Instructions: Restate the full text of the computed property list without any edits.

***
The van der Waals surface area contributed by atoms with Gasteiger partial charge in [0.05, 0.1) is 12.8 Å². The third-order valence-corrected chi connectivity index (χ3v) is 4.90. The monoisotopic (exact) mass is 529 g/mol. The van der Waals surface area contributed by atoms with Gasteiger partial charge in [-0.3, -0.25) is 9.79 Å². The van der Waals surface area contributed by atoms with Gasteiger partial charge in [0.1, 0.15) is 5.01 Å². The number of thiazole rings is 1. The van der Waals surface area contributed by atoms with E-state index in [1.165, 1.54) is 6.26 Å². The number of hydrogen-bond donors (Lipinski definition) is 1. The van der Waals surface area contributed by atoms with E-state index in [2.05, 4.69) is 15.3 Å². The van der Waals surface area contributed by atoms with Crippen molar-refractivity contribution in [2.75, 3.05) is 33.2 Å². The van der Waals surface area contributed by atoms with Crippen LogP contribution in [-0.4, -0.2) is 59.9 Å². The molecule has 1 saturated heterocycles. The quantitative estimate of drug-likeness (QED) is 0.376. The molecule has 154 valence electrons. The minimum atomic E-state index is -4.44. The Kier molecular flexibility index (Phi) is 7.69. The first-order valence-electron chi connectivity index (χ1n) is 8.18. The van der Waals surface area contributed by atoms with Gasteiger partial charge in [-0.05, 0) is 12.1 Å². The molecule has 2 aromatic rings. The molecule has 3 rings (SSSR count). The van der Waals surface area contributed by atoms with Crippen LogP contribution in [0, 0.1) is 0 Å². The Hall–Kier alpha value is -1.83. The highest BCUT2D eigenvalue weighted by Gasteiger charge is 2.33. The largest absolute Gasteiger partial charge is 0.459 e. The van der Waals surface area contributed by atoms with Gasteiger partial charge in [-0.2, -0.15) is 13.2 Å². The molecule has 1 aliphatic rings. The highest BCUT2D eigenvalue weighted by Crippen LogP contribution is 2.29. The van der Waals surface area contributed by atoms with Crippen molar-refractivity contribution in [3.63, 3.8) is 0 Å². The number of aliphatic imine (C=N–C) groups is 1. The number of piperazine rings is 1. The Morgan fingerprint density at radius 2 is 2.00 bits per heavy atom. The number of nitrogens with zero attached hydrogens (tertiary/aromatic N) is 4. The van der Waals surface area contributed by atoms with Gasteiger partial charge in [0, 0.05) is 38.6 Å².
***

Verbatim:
The van der Waals surface area contributed by atoms with Gasteiger partial charge in [0.05, 0.1) is 12.8 Å². The third-order valence-corrected chi connectivity index (χ3v) is 4.90. The monoisotopic (exact) mass is 529 g/mol. The van der Waals surface area contributed by atoms with Gasteiger partial charge in [-0.3, -0.25) is 9.79 Å². The van der Waals surface area contributed by atoms with Gasteiger partial charge in [0.1, 0.15) is 5.01 Å². The number of thiazole rings is 1. The van der Waals surface area contributed by atoms with E-state index in [1.165, 1.54) is 6.26 Å². The number of hydrogen-bond donors (Lipinski definition) is 1. The van der Waals surface area contributed by atoms with E-state index in [2.05, 4.69) is 15.3 Å². The van der Waals surface area contributed by atoms with Crippen molar-refractivity contribution in [2.75, 3.05) is 33.2 Å². The van der Waals surface area contributed by atoms with Crippen LogP contribution in [-0.4, -0.2) is 59.9 Å². The molecule has 1 saturated heterocycles. The quantitative estimate of drug-likeness (QED) is 0.376. The molecule has 154 valence electrons. The minimum atomic E-state index is -4.44. The Kier molecular flexibility index (Phi) is 7.69. The first-order valence-electron chi connectivity index (χ1n) is 8.18. The van der Waals surface area contributed by atoms with Gasteiger partial charge in [-0.05, 0) is 12.1 Å². The molecule has 2 aromatic rings. The molecule has 3 rings (SSSR count). The van der Waals surface area contributed by atoms with Crippen LogP contribution in [0, 0.1) is 0 Å². The Hall–Kier alpha value is -1.83. The highest BCUT2D eigenvalue weighted by Gasteiger charge is 2.33. The largest absolute Gasteiger partial charge is 0.459 e. The van der Waals surface area contributed by atoms with Gasteiger partial charge in [-0.2, -0.15) is 13.2 Å². The molecule has 1 aliphatic rings. The highest BCUT2D eigenvalue weighted by Crippen LogP contribution is 2.29. The van der Waals surface area contributed by atoms with Crippen molar-refractivity contribution in [3.63, 3.8) is 0 Å². The number of aliphatic imine (C=N–C) groups is 1. The number of piperazine rings is 1. The Morgan fingerprint density at radius 2 is 2.00 bits per heavy atom. The number of nitrogens with zero attached hydrogens (tertiary/aromatic N) is 4. The van der Waals surface area contributed by atoms with Gasteiger partial charge in [0, 0.05) is 38.6 Å².